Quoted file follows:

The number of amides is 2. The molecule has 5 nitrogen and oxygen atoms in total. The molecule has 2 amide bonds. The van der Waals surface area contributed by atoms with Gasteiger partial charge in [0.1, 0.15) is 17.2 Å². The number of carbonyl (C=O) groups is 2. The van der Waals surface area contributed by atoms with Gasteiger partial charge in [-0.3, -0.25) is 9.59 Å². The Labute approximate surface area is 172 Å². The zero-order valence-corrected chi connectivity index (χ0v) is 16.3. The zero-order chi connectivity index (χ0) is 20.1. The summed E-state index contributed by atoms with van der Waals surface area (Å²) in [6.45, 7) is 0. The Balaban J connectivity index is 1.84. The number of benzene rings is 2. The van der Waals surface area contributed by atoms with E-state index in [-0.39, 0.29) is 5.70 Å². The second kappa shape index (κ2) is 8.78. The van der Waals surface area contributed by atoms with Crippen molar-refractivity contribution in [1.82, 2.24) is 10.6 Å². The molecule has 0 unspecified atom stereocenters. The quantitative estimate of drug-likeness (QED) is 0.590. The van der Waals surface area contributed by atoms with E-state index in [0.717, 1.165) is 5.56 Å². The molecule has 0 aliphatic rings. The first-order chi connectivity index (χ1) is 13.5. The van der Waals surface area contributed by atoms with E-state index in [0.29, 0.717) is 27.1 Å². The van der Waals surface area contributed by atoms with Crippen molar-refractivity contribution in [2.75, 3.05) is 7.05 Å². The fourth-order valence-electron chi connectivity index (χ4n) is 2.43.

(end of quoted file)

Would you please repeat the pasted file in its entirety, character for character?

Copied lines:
The number of amides is 2. The molecule has 5 nitrogen and oxygen atoms in total. The molecule has 2 amide bonds. The van der Waals surface area contributed by atoms with Gasteiger partial charge in [0.1, 0.15) is 17.2 Å². The number of carbonyl (C=O) groups is 2. The van der Waals surface area contributed by atoms with Gasteiger partial charge in [-0.3, -0.25) is 9.59 Å². The Labute approximate surface area is 172 Å². The zero-order valence-corrected chi connectivity index (χ0v) is 16.3. The zero-order chi connectivity index (χ0) is 20.1. The summed E-state index contributed by atoms with van der Waals surface area (Å²) in [6.45, 7) is 0. The Balaban J connectivity index is 1.84. The number of benzene rings is 2. The van der Waals surface area contributed by atoms with E-state index in [-0.39, 0.29) is 5.70 Å². The second kappa shape index (κ2) is 8.78. The van der Waals surface area contributed by atoms with Crippen molar-refractivity contribution in [1.82, 2.24) is 10.6 Å². The molecule has 0 unspecified atom stereocenters. The quantitative estimate of drug-likeness (QED) is 0.590. The van der Waals surface area contributed by atoms with E-state index in [0.717, 1.165) is 5.56 Å². The molecule has 0 aliphatic rings. The first-order chi connectivity index (χ1) is 13.5. The van der Waals surface area contributed by atoms with E-state index in [0.29, 0.717) is 27.1 Å². The van der Waals surface area contributed by atoms with Crippen molar-refractivity contribution in [2.75, 3.05) is 7.05 Å². The fourth-order valence-electron chi connectivity index (χ4n) is 2.43.